She did not want to leave. Ever. But she felt a tug, gentle but inexorable, pulling her back towards land from the shoal she stood upon. She put her sandals on, took a picture of the blooming pyramid and headed back towards the city.
As she approached Cavalry and Third, it was clear there was something very wrong. There were plumes of smoke coming from the intersection and the flashing lights of police cars, fire engines and ambulances could be seen from several blocks away. When she reached the area that had been cordoned off with yellow police tape, she could see through the crowds of people craning their necks that there had been a terrible car crash. The accident site was a jumble of twisted metal and plastic wreckage, shards of glass strewn everywhere. One of the crushed cars had been flipped upside down. It looked all-too-familiar and when she saw the license plate, she almost fainted upon confirmation that it was her car.
She pushed through the crowd and ducked under the yellow tape. No one seemed to mind or try to stop her. There was a throng of paramedics crouched over a bleeding young woman lying on the pavement. It was her and one of the paramedics was performing CPR and shouting “Come on! Come on”!!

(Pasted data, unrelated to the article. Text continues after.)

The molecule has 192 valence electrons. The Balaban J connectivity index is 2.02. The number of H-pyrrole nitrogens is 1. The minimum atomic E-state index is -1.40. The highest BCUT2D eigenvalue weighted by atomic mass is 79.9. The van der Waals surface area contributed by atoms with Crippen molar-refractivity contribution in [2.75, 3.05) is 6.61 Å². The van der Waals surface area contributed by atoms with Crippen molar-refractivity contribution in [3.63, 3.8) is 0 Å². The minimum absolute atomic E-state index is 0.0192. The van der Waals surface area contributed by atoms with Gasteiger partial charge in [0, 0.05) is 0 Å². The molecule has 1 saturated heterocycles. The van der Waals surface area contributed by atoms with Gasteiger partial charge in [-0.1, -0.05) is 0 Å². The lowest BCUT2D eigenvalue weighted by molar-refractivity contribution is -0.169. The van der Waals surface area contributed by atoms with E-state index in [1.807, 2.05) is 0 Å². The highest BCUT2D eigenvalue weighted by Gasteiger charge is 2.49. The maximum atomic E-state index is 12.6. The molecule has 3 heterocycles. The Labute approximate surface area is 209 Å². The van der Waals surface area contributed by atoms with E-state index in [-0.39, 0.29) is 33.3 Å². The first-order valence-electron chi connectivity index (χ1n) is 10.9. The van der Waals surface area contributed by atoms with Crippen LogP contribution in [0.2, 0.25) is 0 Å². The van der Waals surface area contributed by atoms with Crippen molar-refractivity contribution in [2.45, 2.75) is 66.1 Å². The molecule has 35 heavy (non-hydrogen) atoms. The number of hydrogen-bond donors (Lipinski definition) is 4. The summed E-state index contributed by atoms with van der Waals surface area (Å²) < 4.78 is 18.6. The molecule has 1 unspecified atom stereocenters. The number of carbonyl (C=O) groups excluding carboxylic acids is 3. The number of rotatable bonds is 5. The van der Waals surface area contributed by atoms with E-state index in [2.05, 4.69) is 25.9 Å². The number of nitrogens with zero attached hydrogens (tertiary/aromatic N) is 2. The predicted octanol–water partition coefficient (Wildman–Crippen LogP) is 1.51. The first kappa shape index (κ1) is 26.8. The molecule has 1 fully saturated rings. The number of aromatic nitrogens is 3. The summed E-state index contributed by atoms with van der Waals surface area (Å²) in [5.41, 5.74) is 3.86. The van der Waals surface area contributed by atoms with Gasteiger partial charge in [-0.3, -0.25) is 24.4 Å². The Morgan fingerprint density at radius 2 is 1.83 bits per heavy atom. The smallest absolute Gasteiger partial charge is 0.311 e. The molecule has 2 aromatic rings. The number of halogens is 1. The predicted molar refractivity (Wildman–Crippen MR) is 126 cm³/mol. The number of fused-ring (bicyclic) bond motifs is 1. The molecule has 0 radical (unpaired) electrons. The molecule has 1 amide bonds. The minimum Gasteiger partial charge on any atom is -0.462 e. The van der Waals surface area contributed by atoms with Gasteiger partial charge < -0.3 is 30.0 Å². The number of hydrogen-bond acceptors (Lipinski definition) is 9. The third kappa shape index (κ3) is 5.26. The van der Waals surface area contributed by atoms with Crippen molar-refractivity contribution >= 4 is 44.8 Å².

“She’s gone, Jack”, said another paramedic holding an IV bag.
“Just a little longer”!
“In one minute, I am declaring time of death”.
“Come on! Come on”!!
As she watched in bafflement she heard her father’s voice, gentle and kind as it had always been:
Go back, Maggie
It’s not your time yet
She felt herself rising up into the air and then lowering back down into her injured body. The pain was excruciating but she knew that she was not afraid.
“Welcome back”, said the paramedic smiling down at her. “We thought we had lost you”.
As the ambulance whisked her away, she turned on the small digital camera that she still had clutched in the palm of her hand. She reviewed the last picture taken. The pyramid was there but the flowers were gone. A single tear rolled down her cheek. She smiled and murmured: “See you on the rocks, Daddy”.